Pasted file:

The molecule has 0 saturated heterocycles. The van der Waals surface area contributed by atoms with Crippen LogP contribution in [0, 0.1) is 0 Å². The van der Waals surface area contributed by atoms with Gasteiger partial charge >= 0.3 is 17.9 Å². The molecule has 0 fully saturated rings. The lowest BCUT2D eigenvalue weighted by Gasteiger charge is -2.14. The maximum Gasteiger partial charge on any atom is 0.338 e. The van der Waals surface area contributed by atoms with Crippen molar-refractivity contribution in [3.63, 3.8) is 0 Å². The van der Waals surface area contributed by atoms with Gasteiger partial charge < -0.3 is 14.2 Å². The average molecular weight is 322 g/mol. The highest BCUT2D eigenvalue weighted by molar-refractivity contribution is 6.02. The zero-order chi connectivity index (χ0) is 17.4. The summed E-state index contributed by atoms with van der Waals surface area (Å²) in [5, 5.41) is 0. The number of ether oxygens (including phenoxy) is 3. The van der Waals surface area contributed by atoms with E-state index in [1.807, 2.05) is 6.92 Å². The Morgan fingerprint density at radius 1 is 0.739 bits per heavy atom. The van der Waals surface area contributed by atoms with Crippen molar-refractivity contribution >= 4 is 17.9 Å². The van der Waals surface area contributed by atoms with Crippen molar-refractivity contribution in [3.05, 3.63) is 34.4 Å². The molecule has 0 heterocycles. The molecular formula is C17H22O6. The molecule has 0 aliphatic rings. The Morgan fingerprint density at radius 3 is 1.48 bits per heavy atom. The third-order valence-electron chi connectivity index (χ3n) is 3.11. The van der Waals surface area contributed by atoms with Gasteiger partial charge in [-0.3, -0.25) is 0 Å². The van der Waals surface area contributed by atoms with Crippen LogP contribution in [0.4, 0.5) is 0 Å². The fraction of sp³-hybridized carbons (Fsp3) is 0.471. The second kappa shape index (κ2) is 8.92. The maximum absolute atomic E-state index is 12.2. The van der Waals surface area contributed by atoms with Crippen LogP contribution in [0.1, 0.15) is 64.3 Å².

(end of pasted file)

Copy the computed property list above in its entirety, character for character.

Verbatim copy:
The molecule has 0 saturated heterocycles. The van der Waals surface area contributed by atoms with Crippen LogP contribution in [0, 0.1) is 0 Å². The van der Waals surface area contributed by atoms with Gasteiger partial charge >= 0.3 is 17.9 Å². The molecule has 0 fully saturated rings. The lowest BCUT2D eigenvalue weighted by Gasteiger charge is -2.14. The maximum Gasteiger partial charge on any atom is 0.338 e. The van der Waals surface area contributed by atoms with Crippen molar-refractivity contribution in [3.63, 3.8) is 0 Å². The van der Waals surface area contributed by atoms with Gasteiger partial charge < -0.3 is 14.2 Å². The average molecular weight is 322 g/mol. The highest BCUT2D eigenvalue weighted by molar-refractivity contribution is 6.02. The zero-order chi connectivity index (χ0) is 17.4. The summed E-state index contributed by atoms with van der Waals surface area (Å²) in [5, 5.41) is 0. The number of ether oxygens (including phenoxy) is 3. The van der Waals surface area contributed by atoms with E-state index in [1.807, 2.05) is 6.92 Å². The Morgan fingerprint density at radius 1 is 0.739 bits per heavy atom. The van der Waals surface area contributed by atoms with Crippen molar-refractivity contribution >= 4 is 17.9 Å². The van der Waals surface area contributed by atoms with Crippen molar-refractivity contribution in [3.05, 3.63) is 34.4 Å². The molecule has 0 heterocycles. The molecular formula is C17H22O6. The molecule has 0 aliphatic rings. The Morgan fingerprint density at radius 3 is 1.48 bits per heavy atom. The third-order valence-electron chi connectivity index (χ3n) is 3.11. The van der Waals surface area contributed by atoms with Gasteiger partial charge in [-0.3, -0.25) is 0 Å². The van der Waals surface area contributed by atoms with Crippen LogP contribution in [0.4, 0.5) is 0 Å². The fraction of sp³-hybridized carbons (Fsp3) is 0.471. The second kappa shape index (κ2) is 8.92. The maximum absolute atomic E-state index is 12.2. The van der Waals surface area contributed by atoms with Crippen LogP contribution in [0.1, 0.15) is 64.3 Å².